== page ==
Homes in Idaho should keep the crawlspace vents open year around for proper ventilation. However, pipes should be insulated to protect them from freezing during the cold winter months.

Here are some steps you can take to protect your investment.

  • Monitor vents for debris and blockages.
  • Maintain rain gutters and monitor for areas of water accumulation due to improper grading.
  • Insulate and seal HVAC duct work to minimize energy loss and prevent return ducts from distributing crawl space air into the home.
  • Don't allow sprinklers to water exterior walls and avoid over-watering.
  • Check for problems with the vapor barrier like tears, slits, or not covering the entire area.
  • Monitor your interior foundation walls for calcium deposits from water seeping in.
  • Have a video-taped crawl space inspection by a licensed professional. You'll be able to view it while discussing any issues and their recommendations

If standing water is found in your crawl space that is caused by ground water, it may be necessary to have a drainage system installed, with a automatically controlled pump to remove the water as needed, keeping the crawl space dry.

Checking your crawl space on a regular basis for standing water and to make sure no water has been seeping in not only keeps your tenants safe, it could save you money in costly repairs, and perhaps save your home's structure from major damage. And, it will give you peace of mind.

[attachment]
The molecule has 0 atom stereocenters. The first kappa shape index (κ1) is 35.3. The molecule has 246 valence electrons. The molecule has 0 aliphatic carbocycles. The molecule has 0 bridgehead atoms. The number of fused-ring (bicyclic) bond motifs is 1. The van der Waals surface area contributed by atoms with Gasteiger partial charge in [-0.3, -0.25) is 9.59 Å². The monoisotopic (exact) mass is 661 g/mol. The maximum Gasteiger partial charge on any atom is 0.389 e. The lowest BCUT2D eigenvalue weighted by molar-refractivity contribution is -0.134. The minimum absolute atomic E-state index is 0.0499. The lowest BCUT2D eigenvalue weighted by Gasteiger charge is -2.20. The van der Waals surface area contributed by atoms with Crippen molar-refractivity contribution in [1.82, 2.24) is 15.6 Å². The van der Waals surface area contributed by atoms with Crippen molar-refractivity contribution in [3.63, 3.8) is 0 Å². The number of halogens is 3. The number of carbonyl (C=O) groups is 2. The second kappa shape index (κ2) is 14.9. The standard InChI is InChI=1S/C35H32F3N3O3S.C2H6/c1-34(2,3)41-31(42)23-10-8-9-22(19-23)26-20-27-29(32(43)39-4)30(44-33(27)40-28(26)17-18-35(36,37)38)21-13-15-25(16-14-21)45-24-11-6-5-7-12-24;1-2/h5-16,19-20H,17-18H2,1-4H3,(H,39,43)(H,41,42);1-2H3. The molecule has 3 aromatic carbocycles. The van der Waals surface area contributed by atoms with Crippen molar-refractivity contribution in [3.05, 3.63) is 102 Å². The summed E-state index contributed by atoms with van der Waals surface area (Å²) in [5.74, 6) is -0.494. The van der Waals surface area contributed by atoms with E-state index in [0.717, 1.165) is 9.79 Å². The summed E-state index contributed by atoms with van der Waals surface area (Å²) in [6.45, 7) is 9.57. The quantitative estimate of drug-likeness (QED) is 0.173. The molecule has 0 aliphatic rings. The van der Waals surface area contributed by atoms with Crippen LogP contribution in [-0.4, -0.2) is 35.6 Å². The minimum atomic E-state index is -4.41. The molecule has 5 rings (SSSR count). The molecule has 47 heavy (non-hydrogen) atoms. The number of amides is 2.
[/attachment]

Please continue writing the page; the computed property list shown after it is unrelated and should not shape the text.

So, what's under your house?

Maintenance Updates

Mother nature brought New Year surprises to the Treasure Valley with record low temperatures and record high snowfall.

School closures were experienced, a local disaster emergency was declared, and then immediately after record-breaking snowfall, temperatures warmed up by 52 degrees F in only 48 hours causing a massive snowmelt on top of steady rainfall. Blocked storm drains lead to flooded streets and homes. Ice dams caused leaking roofs. Nampa City Hall employees were welcomed by a flooded office when they arrived to work one Monday morning, and broken pipes accounted for flooding in more than one school with about half of Rolling Hills Public Charter School in Garden City underwater according to a report from the school superintendent.

RMA fielded several maintenance requests and processed work orders as quickly as vendors could get to them. These extreme conditions are anticipated to have caused potential damage to gutters, as well as some exterior surfaces, so don’t be surprised if you hear from us about repairs being needed.

Something New!

February you will receive a list of suggested preventative maintenance home inspections from our property manager. We will send this out annually. RMA is not an asset manager, but we do care about protecting your investment! It is for this reason we ask you to indicate either an opt-in or opt-out for each of these inspection proposals and return your completed form to us to be processed and filed with your property records.

Year End Statements

Your year-end profit and loss statement is available through your online portal now. Your 1099 will be mailed to you no later than January 31.

What Are You Interested In?

This newsletter is intended as a resource and communication platform for you. If there is a topic, relevant to the management of your investment property, that you would like me to write on, please let me know!

Realty Management Associates, Inc., CRMC®
4290 W Chinden Blvd
Boise, ID 83714
(208) 377-8889